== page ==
1. This is a great topic to report on. It’s a minefield topic. It’s an exploding-star thought-provoking topic.

    At each and every point in the matrix of the topic, we encounter myriad diverse and often conflicting views. We can see the 9% as the ostriches with their heads in the hermetic sand. We can see the 98% as not quite getting the theological message. We can have myriad alternative understandings of the research findings, within the two primary extremes.We can see all the takes on the Bible as valid and needing to be accommodated.

    My own sense is that the research simply maps the expected ecology of a Christianised society, or any developed faith-grounded society. A Christianised society that also reflects the secular that is a co-partner with Christianity.

    It’s a fair argument that every developing society moves away from an authoritarian fundamentalism (which historically has had its place) and to a more decentralised and nuanced (and democratic) interpretation of its founding and grounding faith origin.

  2. Neil Cameron (One Salient Oversight)

    This is a result of “Moralistic Therapeutic Deism”, which is the main message of US churches and is not Biblical. It teaches:

    1. A God exists who created and ordered the world and watches over human life on earth.

    2. God wants people to be good, nice, and fair to each other, as taught in the Bible and by most world religions.

    3. The central goal of life is to be happy and to feel good about oneself.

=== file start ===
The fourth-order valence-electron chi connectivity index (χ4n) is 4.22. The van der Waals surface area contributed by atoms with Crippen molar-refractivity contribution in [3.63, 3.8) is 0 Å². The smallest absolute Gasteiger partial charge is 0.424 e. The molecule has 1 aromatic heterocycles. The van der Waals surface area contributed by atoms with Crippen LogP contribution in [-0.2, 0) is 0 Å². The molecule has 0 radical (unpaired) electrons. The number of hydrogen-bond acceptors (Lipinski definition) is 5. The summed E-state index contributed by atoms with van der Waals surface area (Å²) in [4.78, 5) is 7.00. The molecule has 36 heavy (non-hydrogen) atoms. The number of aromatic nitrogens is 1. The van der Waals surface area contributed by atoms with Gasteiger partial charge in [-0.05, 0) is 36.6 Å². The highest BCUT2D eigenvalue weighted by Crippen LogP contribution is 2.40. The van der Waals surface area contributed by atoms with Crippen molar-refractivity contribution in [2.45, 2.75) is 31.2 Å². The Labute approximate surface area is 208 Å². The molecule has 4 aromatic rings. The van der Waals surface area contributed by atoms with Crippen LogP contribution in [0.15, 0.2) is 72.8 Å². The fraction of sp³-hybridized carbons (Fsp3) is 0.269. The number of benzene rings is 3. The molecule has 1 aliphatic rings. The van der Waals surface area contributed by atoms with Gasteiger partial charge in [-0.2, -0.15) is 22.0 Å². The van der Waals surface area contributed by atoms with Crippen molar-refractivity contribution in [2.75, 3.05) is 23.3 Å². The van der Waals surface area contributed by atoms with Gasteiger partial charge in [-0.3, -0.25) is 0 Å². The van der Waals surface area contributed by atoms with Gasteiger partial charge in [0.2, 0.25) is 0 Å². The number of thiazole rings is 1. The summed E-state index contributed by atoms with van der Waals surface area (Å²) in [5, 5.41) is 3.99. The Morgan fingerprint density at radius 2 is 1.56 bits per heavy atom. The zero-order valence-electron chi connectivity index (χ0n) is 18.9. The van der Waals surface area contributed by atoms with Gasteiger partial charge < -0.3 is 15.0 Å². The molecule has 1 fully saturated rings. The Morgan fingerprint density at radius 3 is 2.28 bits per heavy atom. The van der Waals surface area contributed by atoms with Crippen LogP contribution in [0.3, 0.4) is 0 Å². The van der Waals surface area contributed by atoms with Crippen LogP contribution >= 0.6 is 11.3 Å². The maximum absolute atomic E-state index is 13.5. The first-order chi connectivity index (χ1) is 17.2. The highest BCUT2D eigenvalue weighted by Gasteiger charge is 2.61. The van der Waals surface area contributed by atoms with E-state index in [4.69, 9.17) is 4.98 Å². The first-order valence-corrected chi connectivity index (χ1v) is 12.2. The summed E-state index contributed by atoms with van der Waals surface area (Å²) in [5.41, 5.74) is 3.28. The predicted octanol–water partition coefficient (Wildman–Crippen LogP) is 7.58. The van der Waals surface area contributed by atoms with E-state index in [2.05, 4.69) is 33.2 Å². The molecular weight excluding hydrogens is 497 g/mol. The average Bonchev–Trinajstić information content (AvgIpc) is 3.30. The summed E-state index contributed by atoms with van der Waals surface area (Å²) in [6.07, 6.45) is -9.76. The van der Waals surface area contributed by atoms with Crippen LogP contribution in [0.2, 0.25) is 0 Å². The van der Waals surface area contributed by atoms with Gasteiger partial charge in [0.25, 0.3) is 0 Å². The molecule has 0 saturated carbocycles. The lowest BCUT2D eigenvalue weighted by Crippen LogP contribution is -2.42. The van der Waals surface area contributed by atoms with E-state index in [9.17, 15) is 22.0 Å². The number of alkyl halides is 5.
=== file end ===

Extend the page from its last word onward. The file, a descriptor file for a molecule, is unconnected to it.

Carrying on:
4. God does not need to be particularly involved in one’s life except when God is needed to resolve a problem.

    5. Good people go to heaven when they die.

  3. I suspect that many, if not most, of those saying they believe in karma are not thinking of it in the Eastern religious sense, but in the sense of “a man reaps what he sows.” Which is, of course, biblical.

    1. That may be true that is what people are thinking, but it is proving the point of the article in that a very large majority of Christians do not have a biblical world-view and of course at the same time they have no idea what is contained in Hinduism. Karma and reincarnation are closely linked and is inherently anti-biblical.

      So most Christians have no idea what they re talking about when it comes to true biblical Christianity or even Hinduism.

      In talking with most “born-again” Christians I have found they have no idea what makes up a Christian worldview.

      1. I absolutely agree, brother. So many professing Christians, sadly, just are not. I read this same article in Christianity Today, only there it said also in it that 61% (SIXTY NE PERCENT!) do not believe in the Holy Spirit. I cried. I absolutely sat here and I cried, and I prayed for them. How can one be a Christian and not believe that the Holy Spirit is real? The whole thing is heartbreaking. I have “Christians” in my own family who’ll not even open the Bible, so there is also that. ALL of it is so very sad to me. I realize that we all fall short of God’s glory, but to believe that Holy Spirit isn’t real, that one is so far beyond me. With Julie’s permission first, I will share that link to that other part of the article. DO join me in praying for these who are so lost.